Printed Circuit Board Fuel Cell Technology Tested on Narrowboat
Bramble Energy has launched the world’s first hydrogen-electric boat powered by a printed circuit board fuel cell (PCBFC™).
As the lead partner in the HyTime project working alongside custom engine builder Barrus, Bramble Energy has created a demonstration vessel that it says showcases the vast potential of its PCBFC™ technology to quickly and cost-effectively decarbonise the marine sector.
A 57ft narrowboat was launched in Sheffield, UK, where it has successfully completed testing. The fuel cell system has the potential to provide the vessel with approximately 600 miles of range using the 14kg of hydrogen stored onboard, as well as additional power being supplied from solar panels on the boat’s roof to the 22kWh battery system.
The boat has the potential to save each boat using this powertrain technology up to 12 tonnes of CO2 per year.
In 2022, Bramble Energy was awarded Government funding of just under £1 million to develop its hydrogen fuel cell technology as a solution to replace diesel engines in boats.
Bramble Energy explains in a white paper: "The core substrate of Bramble’s PCB fuel cell is a standard PCB laminate, which provides structural integrity and can be considered as a traditional fuel cell’s bipolar plate. In fact, the standard PCB materials fulfil all the typical and complex fuel cell functional roles including gasketing, current collection, sealing and more. These standardized materials are widely used across the PCB industry, and this has resulted in access to significant economies of scale, even at the smallest production and prototype volumes."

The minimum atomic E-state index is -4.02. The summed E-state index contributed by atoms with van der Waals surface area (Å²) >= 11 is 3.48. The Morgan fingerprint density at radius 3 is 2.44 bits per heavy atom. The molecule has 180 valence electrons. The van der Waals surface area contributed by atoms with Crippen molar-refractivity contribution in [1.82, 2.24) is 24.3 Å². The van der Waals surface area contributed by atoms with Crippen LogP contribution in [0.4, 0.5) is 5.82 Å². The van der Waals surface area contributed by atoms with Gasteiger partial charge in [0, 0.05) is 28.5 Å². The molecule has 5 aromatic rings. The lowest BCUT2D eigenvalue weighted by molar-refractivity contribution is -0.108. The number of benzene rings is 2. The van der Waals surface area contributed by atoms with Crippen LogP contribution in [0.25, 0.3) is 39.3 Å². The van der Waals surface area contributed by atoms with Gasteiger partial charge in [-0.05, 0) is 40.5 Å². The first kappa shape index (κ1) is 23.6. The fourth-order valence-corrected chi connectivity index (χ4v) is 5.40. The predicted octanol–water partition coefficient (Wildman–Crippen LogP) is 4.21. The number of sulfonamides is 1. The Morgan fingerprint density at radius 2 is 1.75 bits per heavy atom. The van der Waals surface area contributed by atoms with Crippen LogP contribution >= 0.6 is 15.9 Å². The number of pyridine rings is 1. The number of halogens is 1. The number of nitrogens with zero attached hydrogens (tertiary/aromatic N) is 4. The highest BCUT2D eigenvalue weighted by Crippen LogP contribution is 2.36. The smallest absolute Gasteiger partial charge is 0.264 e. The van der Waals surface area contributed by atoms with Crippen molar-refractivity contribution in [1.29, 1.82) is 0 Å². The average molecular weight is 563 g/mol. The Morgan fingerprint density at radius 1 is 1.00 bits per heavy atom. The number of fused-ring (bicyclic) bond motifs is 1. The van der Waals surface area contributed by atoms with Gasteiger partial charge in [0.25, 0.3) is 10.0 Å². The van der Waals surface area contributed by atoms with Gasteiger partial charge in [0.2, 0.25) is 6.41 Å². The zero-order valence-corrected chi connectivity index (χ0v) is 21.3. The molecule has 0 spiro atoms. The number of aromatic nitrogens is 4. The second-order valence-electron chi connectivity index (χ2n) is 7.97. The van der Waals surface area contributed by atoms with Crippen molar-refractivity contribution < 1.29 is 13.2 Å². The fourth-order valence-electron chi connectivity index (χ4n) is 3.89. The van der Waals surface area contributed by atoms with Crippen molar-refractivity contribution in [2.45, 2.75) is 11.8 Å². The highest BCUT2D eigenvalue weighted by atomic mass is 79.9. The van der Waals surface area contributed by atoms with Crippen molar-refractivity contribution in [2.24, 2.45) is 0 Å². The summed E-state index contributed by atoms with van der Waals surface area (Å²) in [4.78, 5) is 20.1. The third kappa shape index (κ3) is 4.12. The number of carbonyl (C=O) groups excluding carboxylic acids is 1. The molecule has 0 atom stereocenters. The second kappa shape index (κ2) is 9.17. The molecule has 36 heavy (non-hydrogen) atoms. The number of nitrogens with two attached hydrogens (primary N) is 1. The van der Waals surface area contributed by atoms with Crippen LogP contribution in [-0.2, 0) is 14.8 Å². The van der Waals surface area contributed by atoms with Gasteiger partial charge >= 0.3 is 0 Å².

Dr Tom Mason, co-founder and CEO of Bramble Energy, commented: “In a short amount of time we have designed, developed, built and launched a working demonstration of our PCBFC™ technology within a marine application. Our solution has the ability to meet a range of power needs and is easily scalable, which is the exact catalyst the industry needs to make a seamless shift to hydrogen to quickly meet emissions regulations and contribute to greener and cleaner waterways.”